By: Maor Hurevich, Shaliach of Hanoar Hatzioni for Netzach Israel Movement in Brazil
One of the most exciting moments for a youth movement is going to the movement’s
machane. Long before the beginning of the machane, the hanhaga gathers to schedule the
specific date, Vaadat HaChinuch carefully builds the educational program and the madrichim
meticulously plan the peulot and buy the necessary equipment and games for the different
activities. And what about the chanichim? There is no one as excited, thrilled and maybe a
little scared as the chanichim. Enthusiastic youngsters and teenagers arrive at the buses with
huge luggage whose zippers surrender, at the last moment, to the pile of candy that was
squeezed into it while applying a considerable amount of pressure, finally agreeing to close.
After saying goodbye to their parents, they get on the buses and wait for the sound of the
engine. The departure and the waving of hands to the parents symbolize the opening shot of
the real thing – the machane begins!
The tnua’s machane is the culminating moment of the semester. All of our hassle and efforts,
working relentlessly to prepare the peulot and games for the ken, the crying and laughter, the
anger and joy, the good and the difficult moments, all come down to these four or five days.
During the machane, we essentially break out of our daily routine, from our familiar home
and the delicious food and go to a foreign and unknown place, a place where someone we do
not know cooks food that is not as good as our mother’s, where the bed is not as comfortable
as the one in our home. In this place, cleanliness, order and homey, pleasant scents are
replaced with stinky odors and messy rooms, and who knows whether there will be hot water
in the shower this time.
Every person who has ever been a part of a youth movement is probably familiar with these
descriptions. But have we ever imagined how these descriptions of the tnua’s machane relate
to the holiday of Sukkot?
Sukkot is one of the Three Pilgrimage Festivals mentioned in the Bible, in which every Jew
was commanded to go to the Temple of Jerusalem, offer an animal sacrifice and give thanks
for the harvest that was gathered during the year. Therefore, Sukkot is also known as the
Festival of Ingathering (Chag Ha’asif), since at the end of summer, the farmer reaps the fruits
of his/her labor. This is, in fact, a reward for all his/her hassle during the year. Imagine this
peak moment: An entire people, families and individuals, leave their homes and fields, their
hoes and pitchforks, break away from their daily routines and everything they know and
travel to somewhere else, to Jerusalem, away from their homes. Sukkot marks the end of the
agricultural season after the long summer and the preparation for the rainy season. Therefore,
it is a peak moment in the Hebrew calendar.
In Sukkot, we are commanded to leave our homes and sit in the Sukkah, commemorating the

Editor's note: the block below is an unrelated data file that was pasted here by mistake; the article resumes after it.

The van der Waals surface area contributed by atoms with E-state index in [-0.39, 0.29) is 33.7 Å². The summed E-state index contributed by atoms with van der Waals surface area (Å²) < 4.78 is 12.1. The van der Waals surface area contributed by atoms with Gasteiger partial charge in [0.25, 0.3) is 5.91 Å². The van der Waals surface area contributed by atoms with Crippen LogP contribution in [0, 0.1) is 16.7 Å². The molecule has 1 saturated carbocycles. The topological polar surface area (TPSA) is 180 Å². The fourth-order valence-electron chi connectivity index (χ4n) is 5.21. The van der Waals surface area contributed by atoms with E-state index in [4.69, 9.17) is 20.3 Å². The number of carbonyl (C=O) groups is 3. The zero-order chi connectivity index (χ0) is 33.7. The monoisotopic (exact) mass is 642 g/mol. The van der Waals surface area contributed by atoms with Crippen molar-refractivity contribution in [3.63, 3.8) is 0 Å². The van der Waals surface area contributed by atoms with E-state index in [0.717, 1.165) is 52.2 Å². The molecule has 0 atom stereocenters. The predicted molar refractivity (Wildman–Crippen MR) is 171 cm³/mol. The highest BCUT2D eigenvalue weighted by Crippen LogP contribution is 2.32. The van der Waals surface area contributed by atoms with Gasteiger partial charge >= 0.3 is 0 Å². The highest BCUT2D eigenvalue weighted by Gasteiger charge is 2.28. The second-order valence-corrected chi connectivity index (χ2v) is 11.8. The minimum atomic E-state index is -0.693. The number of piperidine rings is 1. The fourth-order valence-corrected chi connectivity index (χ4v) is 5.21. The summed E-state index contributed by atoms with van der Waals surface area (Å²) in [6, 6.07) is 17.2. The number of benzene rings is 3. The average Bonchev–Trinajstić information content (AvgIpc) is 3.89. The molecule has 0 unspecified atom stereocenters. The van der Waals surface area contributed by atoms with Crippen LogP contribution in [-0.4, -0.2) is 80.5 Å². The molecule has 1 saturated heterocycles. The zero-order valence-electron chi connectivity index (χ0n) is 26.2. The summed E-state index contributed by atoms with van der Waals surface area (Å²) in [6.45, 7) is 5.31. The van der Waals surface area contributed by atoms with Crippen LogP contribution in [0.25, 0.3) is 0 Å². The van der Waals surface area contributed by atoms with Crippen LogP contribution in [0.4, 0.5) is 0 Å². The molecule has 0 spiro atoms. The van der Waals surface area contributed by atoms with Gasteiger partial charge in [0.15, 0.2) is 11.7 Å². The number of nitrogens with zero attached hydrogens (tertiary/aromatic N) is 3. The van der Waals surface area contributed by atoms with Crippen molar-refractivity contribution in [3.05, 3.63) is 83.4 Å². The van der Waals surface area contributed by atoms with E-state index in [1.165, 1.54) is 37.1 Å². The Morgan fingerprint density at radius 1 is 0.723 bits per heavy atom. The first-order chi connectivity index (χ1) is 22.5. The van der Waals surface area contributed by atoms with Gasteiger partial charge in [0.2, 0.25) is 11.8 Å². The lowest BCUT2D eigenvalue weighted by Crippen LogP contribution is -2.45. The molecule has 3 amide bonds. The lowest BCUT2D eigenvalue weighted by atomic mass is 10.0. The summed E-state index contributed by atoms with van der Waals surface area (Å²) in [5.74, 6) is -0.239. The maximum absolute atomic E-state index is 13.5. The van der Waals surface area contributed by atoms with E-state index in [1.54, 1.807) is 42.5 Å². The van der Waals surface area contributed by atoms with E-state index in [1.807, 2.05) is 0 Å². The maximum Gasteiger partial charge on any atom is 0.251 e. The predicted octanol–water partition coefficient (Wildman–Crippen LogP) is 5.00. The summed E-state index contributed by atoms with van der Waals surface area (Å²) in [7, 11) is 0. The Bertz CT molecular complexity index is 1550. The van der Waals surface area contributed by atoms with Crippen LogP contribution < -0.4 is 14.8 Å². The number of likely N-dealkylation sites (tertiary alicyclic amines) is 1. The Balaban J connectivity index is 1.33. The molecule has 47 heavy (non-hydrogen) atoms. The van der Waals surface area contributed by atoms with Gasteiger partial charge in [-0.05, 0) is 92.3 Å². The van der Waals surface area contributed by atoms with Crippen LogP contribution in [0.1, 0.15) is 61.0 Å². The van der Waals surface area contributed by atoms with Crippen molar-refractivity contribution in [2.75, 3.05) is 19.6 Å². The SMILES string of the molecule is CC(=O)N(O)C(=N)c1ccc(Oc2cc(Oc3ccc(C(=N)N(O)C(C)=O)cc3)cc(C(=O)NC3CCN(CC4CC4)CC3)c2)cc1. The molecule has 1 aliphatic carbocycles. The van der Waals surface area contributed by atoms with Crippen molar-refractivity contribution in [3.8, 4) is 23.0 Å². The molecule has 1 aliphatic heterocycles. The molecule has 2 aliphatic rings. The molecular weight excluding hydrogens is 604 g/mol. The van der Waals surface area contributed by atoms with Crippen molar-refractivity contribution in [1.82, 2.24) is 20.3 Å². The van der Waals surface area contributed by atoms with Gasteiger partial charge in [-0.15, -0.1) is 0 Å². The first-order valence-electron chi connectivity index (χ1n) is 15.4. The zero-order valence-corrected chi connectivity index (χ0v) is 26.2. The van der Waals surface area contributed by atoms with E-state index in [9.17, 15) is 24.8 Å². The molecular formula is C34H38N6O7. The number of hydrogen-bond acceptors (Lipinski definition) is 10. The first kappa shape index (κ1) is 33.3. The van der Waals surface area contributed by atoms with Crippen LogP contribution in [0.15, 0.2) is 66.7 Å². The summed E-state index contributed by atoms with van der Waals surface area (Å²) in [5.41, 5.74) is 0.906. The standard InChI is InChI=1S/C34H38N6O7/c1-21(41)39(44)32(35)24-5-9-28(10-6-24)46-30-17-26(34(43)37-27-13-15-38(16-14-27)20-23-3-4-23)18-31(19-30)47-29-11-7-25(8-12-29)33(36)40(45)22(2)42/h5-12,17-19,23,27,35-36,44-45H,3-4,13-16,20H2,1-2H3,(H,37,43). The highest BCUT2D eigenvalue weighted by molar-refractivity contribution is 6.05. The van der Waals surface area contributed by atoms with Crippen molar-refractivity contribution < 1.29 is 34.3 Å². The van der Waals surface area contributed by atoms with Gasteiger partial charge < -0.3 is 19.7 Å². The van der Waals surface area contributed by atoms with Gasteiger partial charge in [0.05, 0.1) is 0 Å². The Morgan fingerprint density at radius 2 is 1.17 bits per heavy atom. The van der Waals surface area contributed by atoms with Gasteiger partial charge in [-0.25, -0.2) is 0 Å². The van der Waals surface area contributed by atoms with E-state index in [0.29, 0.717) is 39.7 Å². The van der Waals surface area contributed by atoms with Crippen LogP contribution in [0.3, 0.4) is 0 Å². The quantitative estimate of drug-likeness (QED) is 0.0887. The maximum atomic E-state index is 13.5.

Israelites’ period of wandering in the wilderness. What stands behind the peculiar
commandment? Leaving our cozy and familiar home and our comfortable bedroom to go to a
temporary, cramped and utterly unnatural dwelling is one of this holiday’s main ideas.
Our routine and day-to-day lives often cause us to feel indifferent and complacent. Our days
and weeks are very fixed and have a regular and dictated schedule.
Along with the convenience that our daily routine provides, it may also cause us to be
dragged or sucked into it: We might forget to pause for a moment and appreciate our
everyday surroundings. The holiday of Sukkot shakes our entire leisurely existence; the most
fundamental aspects of our lives. We leave our safe home for a temporary dwelling. From a
warm house and a comfortable bed, we leave for an unnatural and unstable place for a whole
When we return to our familiar place after a few days out of the house, we learn to appreciate
it genuinely. When we return home, there is a sense of closure. We understand how valuable
our daily routine is. Suddenly, our belongings and surroundings become more valued. When
we learn to truly appreciate our surroundings and belongings instead of taking them for
granted, we become free. The tnua’s machane as well as the holiday of Sukkot allow us to
break away from all the objects and devices that surround us, to detach from everything that
chains us and to become free people.
And why do we love it so much? Suddenly, when we say goodbye to our parents and the
buses get on their way, we traverse to a different reality, a reality that is disconnected from
this world. Suddenly, for a few days, we get an opportunity to be and live in a disconnected
world and to dream.
Similar to the Festival of Ingathering, when the entire people would leave their homes and
fields and go to the Temple of Jerusalem to give thanks for the fruit of their labor, we go to
the machane to enjoy all the hard work we invested during the semester and rejoice over the
fruits of our hard labor in the tnua.
I wish you all a happy Sukkot.